AFP, Sep. 3, 2014,
Al-Qaeda chief Ayman al-Zawahiri launched a new branch of the global Islamist extremist movement on Wednesday to reinvigorate and expand its struggle in the Indian sub-continent. In a video spotted in online jihadist forums by the SITE terrorism monitoring group, Zawahiri said the new force would "crush the artificial borders" dividing Muslim populations in the region.
Al-Qaeda is active in Afghanistan and Pakistan, where its surviving leadership are thought to be hiding out, but Zawahiri said "Qaedat al-Jihad" would take the fight to India, Myanmar and Bangladesh. "This entity was not established today but is the fruit of a blessed effort of more than two years to gather the mujahedeen in the Indian sub-continent into a single entity," he said.
Since the death of its figurehead, it has been somewhat eclipsed, first by its own offshoots in Africa and the Arabian Peninsula, and now by the so-called "Islamic State" fighting in Iraq and Syria. While still regarded as a threat to the West, the group has never managed to repeat the spectacular success of the September 11, 2001 attacks by hijacked airliners on New York and Washington.
But, in launching "Qaedat al-Jihad in the Indian sub-continent," Zawahiri may be attempting to recapture some of the limelight for his group and to exploit existing unrest in Kashmir and Myanmar. "It is an entity that was formed to promulgate the call of the reviving imam, Sheikh Osama bin Laden, may Allah have mercy upon him," Zawahiri said.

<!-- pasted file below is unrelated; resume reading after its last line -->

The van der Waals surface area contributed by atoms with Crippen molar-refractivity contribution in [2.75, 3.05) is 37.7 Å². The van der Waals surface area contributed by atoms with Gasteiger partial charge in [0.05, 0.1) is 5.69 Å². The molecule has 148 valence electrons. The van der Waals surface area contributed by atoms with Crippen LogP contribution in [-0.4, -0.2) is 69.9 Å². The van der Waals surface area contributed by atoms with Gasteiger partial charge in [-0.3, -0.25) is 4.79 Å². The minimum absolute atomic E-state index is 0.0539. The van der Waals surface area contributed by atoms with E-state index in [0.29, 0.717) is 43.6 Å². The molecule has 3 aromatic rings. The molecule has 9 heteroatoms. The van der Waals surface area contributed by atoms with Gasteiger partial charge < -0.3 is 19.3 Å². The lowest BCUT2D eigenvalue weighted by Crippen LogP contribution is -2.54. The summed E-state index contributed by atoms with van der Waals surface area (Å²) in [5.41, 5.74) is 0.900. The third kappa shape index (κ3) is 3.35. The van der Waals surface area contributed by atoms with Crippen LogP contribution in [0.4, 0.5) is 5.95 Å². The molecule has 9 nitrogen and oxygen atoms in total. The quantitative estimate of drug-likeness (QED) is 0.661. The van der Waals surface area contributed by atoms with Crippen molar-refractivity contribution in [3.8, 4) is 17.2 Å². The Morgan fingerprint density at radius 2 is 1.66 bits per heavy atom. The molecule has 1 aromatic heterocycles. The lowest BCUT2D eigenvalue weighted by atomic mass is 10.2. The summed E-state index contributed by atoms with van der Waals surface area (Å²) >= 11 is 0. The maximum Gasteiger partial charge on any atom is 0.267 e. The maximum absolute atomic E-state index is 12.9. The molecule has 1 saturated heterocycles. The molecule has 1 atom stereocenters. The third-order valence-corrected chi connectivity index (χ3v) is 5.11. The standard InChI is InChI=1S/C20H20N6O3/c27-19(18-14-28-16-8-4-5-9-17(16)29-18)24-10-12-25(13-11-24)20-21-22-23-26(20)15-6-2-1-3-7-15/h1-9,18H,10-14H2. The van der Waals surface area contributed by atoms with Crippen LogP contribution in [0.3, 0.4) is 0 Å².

Zawahiri called on the "umma," or Muslim nation, to unite around "tawhid," or monotheism, "to wage jihad against its enemies, to liberate its land, to restore its sovereignty and to revive its caliphate." He said the group would recognize the overarching leadership of the Afghan Taliban leader Mullah Muhammad Omar and be led day-to-day by senior Pakistani militant Asim Umar.
The video is produced by Al-Qaeda's usual media arm, the As-Sahab Media Foundation -- "The Cloud" -- and SITE reported that it had been widely distributed on jihadist online forums. In it, Zawahiri singles out Assam, Gujarat and Kashmir -- Indian regions with large Muslim populations -- along with Bangladesh and Myanmar, as territories targeted by the new organization.
Indian Muslims have also been the victims of violence led by Hindu extremists. Hundreds died during the 2002 Gujarat riots, at a time when India's now Prime Minister Narendra Modi was chief minister of the state.
Muslims are a minority in Myanmar, and the stateless Rohingya have complained of persecution by the Buddhist majority. Zawahiri called on Muslims living in the sub-continent -- "which was once part of the lands of Muslims, until the infidel enemy occupied it and fragmented it" -- to support their "mujahedeen brothers." And he urged them to reject the "deceptive mirage" of secular democracy in favor of religious government and sharia law.